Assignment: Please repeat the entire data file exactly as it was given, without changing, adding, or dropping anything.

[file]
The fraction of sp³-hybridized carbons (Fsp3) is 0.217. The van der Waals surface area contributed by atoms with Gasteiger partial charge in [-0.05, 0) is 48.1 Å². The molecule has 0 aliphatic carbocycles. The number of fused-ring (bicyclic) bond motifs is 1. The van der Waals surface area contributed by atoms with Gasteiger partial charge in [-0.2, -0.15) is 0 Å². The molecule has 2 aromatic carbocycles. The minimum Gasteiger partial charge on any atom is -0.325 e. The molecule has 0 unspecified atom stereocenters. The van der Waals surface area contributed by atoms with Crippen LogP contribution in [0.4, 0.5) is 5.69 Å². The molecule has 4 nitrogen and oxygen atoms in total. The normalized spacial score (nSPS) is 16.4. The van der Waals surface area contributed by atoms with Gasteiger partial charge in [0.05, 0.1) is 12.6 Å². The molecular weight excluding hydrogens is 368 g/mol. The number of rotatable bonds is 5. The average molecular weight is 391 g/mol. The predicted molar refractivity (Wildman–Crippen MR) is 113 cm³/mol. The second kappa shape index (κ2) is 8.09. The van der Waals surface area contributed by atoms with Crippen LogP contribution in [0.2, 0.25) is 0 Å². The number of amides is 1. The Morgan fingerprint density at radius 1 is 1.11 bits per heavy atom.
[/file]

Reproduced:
The fraction of sp³-hybridized carbons (Fsp3) is 0.217. The van der Waals surface area contributed by atoms with Gasteiger partial charge in [-0.05, 0) is 48.1 Å². The molecule has 0 aliphatic carbocycles. The number of fused-ring (bicyclic) bond motifs is 1. The van der Waals surface area contributed by atoms with Gasteiger partial charge in [-0.2, -0.15) is 0 Å². The molecule has 2 aromatic carbocycles. The minimum Gasteiger partial charge on any atom is -0.325 e. The molecule has 0 unspecified atom stereocenters. The van der Waals surface area contributed by atoms with Crippen LogP contribution in [0.4, 0.5) is 5.69 Å². The molecule has 4 nitrogen and oxygen atoms in total. The normalized spacial score (nSPS) is 16.4. The van der Waals surface area contributed by atoms with Gasteiger partial charge in [0.05, 0.1) is 12.6 Å². The molecular weight excluding hydrogens is 368 g/mol. The number of rotatable bonds is 5. The average molecular weight is 391 g/mol. The predicted molar refractivity (Wildman–Crippen MR) is 113 cm³/mol. The second kappa shape index (κ2) is 8.09. The van der Waals surface area contributed by atoms with Crippen LogP contribution in [0.2, 0.25) is 0 Å². The number of amides is 1. The Morgan fingerprint density at radius 1 is 1.11 bits per heavy atom.